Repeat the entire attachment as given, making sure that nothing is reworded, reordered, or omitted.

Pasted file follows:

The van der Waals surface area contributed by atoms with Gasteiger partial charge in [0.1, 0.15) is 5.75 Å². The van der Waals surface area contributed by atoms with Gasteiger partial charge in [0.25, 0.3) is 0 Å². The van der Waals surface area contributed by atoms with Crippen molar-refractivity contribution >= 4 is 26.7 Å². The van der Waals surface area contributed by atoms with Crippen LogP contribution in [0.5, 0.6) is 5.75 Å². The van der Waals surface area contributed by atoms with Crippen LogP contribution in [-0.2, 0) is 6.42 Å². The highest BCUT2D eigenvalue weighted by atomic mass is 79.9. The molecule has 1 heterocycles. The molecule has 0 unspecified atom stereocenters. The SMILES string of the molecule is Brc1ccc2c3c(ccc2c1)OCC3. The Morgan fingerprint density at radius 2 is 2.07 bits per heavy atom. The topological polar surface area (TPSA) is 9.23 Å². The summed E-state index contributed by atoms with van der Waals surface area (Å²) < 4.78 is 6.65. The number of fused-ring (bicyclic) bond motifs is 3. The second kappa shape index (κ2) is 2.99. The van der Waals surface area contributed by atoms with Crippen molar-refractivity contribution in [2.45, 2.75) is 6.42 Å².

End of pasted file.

The van der Waals surface area contributed by atoms with Gasteiger partial charge in [0.1, 0.15) is 5.75 Å². The van der Waals surface area contributed by atoms with Gasteiger partial charge in [0.25, 0.3) is 0 Å². The van der Waals surface area contributed by atoms with Crippen molar-refractivity contribution >= 4 is 26.7 Å². The van der Waals surface area contributed by atoms with Crippen LogP contribution in [0.5, 0.6) is 5.75 Å². The van der Waals surface area contributed by atoms with Crippen LogP contribution in [-0.2, 0) is 6.42 Å². The highest BCUT2D eigenvalue weighted by atomic mass is 79.9. The molecule has 1 heterocycles. The molecule has 0 unspecified atom stereocenters. The SMILES string of the molecule is Brc1ccc2c3c(ccc2c1)OCC3. The Morgan fingerprint density at radius 2 is 2.07 bits per heavy atom. The topological polar surface area (TPSA) is 9.23 Å². The summed E-state index contributed by atoms with van der Waals surface area (Å²) < 4.78 is 6.65. The number of fused-ring (bicyclic) bond motifs is 3. The second kappa shape index (κ2) is 2.99. The van der Waals surface area contributed by atoms with Crippen molar-refractivity contribution in [2.45, 2.75) is 6.42 Å².